‘Next to Normal’ is much more than a musical at Bucknell
It represents a dialogue about mental illness that needs to occur on campus
This past weekend, Bucknell’s Department of Theatre and Dance held its winter main stage musical, Next to Normal. The show opened on Thursday night, with donations going to the Transitions Center in Lewisburg.
The show details the lives of a suburban family, which appears to be “normal” on the outside but struggles with many issues. The main character and mother, Diana, has been trying to cope with bipolar disorder with hallucinatory aspects for 16 years. As the show continues, the audience is able to see how profoundly Diana’s illness affects her entire family: her husband, Dan, their daughter, Natalie, and their deceased son Gabe. Diana’s inability to let go of Gabe’s memory is the primary conflict of the show, combined with the unpredictable behavior of her mental illness. People that struggle with mental illness are incredibly strong, and this show is a testament to Diana’s strength, along with that of her family.
I personally struggle with mental illness, so being exposed to this show was quite emotional for me. I have a very close connection to Diana through what we both experience, which is to say: a lot. It’s extremely important that the Mainstage brought an important message about mental illness, particularly on our campus, and here’s why:
The show illustrates the ways that mental illness can affect a family’s dynamic
Diana’s illness greatly affects her family. She goes through dozens of trials with different medications, different forms of therapy, which coalesces into a suicide attempt and hospitalization. After she undergoes electrotherapy, she has a relapse and begins to hallucinate once again. The reason this is so crucial is because mental illness is not neat, it is not tidy, it is not one-and-done with treatments.
Seeing Dan’s desperation when Diana relapses, Natalie’s sadness and frustration because of her mother’s distance, and Diana’s preoccupation with her dead son Gabe are all painful representations of how mental illness touches the lives of everyone, not just the person struggling.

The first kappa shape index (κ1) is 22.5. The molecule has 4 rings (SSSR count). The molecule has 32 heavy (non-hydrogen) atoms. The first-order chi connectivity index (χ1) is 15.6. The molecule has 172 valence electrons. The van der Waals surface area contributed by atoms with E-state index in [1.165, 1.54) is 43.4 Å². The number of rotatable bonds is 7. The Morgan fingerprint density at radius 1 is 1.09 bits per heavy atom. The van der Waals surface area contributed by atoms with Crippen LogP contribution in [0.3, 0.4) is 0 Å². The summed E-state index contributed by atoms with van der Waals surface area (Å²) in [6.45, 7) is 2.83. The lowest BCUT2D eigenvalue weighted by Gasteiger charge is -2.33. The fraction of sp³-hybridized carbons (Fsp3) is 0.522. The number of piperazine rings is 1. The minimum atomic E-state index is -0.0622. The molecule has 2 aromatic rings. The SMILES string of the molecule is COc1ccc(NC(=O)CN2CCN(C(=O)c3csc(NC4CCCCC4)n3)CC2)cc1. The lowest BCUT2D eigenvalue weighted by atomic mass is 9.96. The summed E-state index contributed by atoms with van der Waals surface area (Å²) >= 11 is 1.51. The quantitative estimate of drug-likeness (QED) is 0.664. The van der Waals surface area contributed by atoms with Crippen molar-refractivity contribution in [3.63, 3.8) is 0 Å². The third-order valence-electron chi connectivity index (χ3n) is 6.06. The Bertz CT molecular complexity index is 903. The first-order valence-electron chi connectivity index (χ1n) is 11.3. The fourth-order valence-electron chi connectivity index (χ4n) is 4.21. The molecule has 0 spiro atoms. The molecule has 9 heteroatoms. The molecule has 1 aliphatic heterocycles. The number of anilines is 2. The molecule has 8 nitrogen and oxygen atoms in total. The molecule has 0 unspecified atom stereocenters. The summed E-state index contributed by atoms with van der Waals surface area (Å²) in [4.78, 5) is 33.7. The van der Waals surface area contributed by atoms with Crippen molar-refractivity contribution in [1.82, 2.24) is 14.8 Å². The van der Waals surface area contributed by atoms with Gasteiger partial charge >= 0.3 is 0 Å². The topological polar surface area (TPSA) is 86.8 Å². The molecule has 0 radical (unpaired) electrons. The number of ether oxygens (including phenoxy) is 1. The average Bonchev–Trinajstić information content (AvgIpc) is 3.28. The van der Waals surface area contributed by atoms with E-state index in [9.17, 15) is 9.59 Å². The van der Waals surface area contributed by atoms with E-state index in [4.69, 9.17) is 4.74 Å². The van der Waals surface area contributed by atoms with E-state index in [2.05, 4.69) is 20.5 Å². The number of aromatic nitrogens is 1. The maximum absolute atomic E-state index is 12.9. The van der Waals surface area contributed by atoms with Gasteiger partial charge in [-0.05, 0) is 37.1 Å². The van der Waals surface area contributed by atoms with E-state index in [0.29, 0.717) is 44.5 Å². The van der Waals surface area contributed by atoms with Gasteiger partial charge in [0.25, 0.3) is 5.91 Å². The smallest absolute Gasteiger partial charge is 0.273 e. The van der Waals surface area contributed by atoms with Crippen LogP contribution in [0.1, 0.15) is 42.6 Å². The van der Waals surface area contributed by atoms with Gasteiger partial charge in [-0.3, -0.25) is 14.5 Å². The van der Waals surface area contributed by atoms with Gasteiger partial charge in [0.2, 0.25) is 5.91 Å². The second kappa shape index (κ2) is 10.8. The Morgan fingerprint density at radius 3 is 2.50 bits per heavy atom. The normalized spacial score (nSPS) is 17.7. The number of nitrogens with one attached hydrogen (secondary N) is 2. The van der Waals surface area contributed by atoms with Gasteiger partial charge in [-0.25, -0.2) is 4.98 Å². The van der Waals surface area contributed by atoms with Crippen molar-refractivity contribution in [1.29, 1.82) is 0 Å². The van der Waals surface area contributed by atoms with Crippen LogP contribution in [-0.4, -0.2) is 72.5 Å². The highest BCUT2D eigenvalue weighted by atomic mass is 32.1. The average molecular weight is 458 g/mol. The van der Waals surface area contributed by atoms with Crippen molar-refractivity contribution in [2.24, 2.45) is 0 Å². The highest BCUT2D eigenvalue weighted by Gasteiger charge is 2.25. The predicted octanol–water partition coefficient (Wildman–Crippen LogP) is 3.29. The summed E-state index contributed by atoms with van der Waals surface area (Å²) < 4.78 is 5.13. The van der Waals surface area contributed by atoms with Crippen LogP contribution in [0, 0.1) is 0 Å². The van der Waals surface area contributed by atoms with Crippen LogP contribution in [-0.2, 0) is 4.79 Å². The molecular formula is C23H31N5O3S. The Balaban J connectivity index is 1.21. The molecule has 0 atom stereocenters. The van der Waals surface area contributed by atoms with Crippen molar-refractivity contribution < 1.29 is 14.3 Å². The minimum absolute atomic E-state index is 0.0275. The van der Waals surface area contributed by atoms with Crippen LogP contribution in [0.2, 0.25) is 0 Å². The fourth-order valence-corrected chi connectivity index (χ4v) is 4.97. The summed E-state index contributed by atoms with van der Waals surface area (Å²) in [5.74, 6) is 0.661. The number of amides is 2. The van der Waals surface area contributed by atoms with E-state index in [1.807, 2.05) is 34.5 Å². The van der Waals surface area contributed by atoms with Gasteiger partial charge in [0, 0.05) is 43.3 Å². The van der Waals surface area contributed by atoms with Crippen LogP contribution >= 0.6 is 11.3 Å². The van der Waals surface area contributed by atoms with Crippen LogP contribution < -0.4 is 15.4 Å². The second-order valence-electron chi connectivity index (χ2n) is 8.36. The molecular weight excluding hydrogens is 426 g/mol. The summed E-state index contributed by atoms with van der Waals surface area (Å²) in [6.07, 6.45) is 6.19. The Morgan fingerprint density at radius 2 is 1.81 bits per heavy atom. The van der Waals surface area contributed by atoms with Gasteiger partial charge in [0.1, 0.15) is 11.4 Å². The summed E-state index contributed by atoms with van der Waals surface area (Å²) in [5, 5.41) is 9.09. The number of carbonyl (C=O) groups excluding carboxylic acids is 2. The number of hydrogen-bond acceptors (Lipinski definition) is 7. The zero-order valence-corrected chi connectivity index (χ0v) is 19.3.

Next to Normal shows how awful the experience of medication can be
Just because someone is on medication, does not mean that it will help in any way whatsoever. Medication is a weird thing: it can work very well for a few weeks/months and then stagnate and create huge issues. Medication often has to be balanced out by other medications, because side effects can really mess up someone’s daily life.
Many people that I have spoken to are shocked when medications and certain therapies don’t work. One day, they might seem better, but then a few weeks later, they can be very low and begin to harm themselves.
This issue is highlighted significantly in the haunting song “My Psychopharmacologist and I” during which Diana goes through weeks and several rounds of medications, each having different somatic effects while also altering her thoughts. It shines a light on the painful reality of what mental illness and medication is like.
Therapists don’t always have the answer to your questions
Diana and I both have experienced therapists that haven’t been well-suited to our needs. Mental illness is not something that you can “just fix” or “just get over,” and it takes time to find a therapist that can properly treat you. Next to Normal shows this as Diana has been in therapy and on medications for over 15 years, and has been fairly treatment-resistant.
There is a huge stigma surrounding mental illness on our campus
On our campus, there seems to be a well-known stigma that going to the CSDC means there is “something wrong” with you. Even if you don’t have serious issues, psychotherapy can’t hurt. It can be very cathartic to talk to someone about your life problems, especially someone that is a professional and can help you out.
There needs to be more education about the prevalence of mental illness, the stereotypes that shape our understanding of mental illness, and the real-life struggles of those that have a mental illness. Next to Normal does a great job tackling a lot of these issues, but one show can’t do it alone.
Bucknell needs to have more of a conversation about mental illness on campus, but this starts with the students. It’s really important to educate yourself about these issues, and about issues that you might not experience, so that you can understand their profound effect on your peers.
Photos courtesy of the Bucknell Department of Theater and Dance and Gordon R. Wenzel.